Moving struggling readers forward

Learning to read involves more than just learning letters, sounds and words.  It’s just as important to develop a child’s reading comprehension skills.

Now you may think that it’s putting the cart before the horse to teach comprehension strategies to a child who can’t read many words yet or is still unsure about letters and sounds. Not so!

Reading comprehension strategies can be taught to very young children even before they start learning any decoding skills (letters, sounds etc). They don’t need to be able to read any words at all.

It’s very easy for children to learn comprehension strategies because they’re all about enjoying the book and the reading experience, and talking about it in a guided way. You introduce each strategy when you’re doing the reading and they’re listening.

Recently I worked with a kindy class and had the opportunity of teaching them reading comprehension strategies. I taught them how to make connections, make predictions and create images with fictional and non-fictional texts.

While they were listening to a story or some informational text, I would encourage them to share, for example, a personal connection with the text. It was very exciting to see young students raising their hands and saying ‘I made a connection’ and then sharing that connection with the whole class. I would write their names on sticky notes and leave them on the pages of the book as a reminder of their connections. We’d revisit the book later and as the sticky notes showed up, we would again talk about the connections they’d made.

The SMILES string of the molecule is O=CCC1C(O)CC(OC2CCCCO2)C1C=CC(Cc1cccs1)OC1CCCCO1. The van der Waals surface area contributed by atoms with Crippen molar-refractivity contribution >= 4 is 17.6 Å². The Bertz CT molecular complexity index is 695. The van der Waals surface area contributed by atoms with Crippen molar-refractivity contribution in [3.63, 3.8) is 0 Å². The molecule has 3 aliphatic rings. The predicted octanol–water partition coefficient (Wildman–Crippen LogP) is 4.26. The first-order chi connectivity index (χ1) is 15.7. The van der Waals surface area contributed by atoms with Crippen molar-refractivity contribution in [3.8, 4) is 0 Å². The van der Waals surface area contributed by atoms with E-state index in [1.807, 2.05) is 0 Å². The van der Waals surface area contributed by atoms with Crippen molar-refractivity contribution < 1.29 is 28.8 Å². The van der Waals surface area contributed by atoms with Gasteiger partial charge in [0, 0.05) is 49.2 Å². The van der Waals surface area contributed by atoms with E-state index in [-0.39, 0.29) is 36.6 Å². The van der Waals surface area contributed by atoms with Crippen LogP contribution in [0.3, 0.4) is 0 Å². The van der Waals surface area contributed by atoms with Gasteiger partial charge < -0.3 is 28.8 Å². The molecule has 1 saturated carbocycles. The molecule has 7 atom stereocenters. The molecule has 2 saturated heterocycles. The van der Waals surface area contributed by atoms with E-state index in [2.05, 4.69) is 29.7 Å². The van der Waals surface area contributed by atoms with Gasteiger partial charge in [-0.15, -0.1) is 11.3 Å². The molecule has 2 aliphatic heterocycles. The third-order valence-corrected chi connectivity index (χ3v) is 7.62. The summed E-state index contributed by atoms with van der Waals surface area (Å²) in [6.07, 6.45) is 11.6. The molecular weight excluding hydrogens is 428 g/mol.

Of course, these kids were not ‘struggling’ readers. They were just learning to read. They were learning decoding strategies as well as comprehension strategies. Comprehension strategies take away a lot of the stress that struggling readers feel, however. Let’s skip to a teenager I worked with recently who ‘hated’ reading.

She had learned to decode and read lots of words, but didn’t understand the meaning of what she was reading. She couldn’t identify the main idea of a sentence or paragraph of text. I taught her the same reading comprehension strategies as I’d taught the kindy kids, and a few more, and we practised them when I was reading, when we were taking turns to read and when she was reading. This was all it took for her to start understanding and engaging with texts. Her reading level skyrocketed.

My e-books for parents explain how to teach reading comprehension strategies. I wrote them because I couldn’t find any others that provide this information, and yet these simple skills can change a child’s life.

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Comments

Moving struggling readers forward — 1 Comment

  1. The following tips are intended to help students and facilitators identify reasons for lack of reading comprehension. Learners may find that the reasons for lack of understanding are situational, depending on the type of reading matter, the subject of the material, and one’s mental or physical state. Not all failures in all contexts will be attributable to the same factor. For example, lack of understanding of a biology text may be due to vocabulary problems, while lack of comprehension of a history text may be attributed to organizational failures. Therefore, it is helpful for students to be familiar with a number of reading comprehension strategies in order to deal effectively with different situations.

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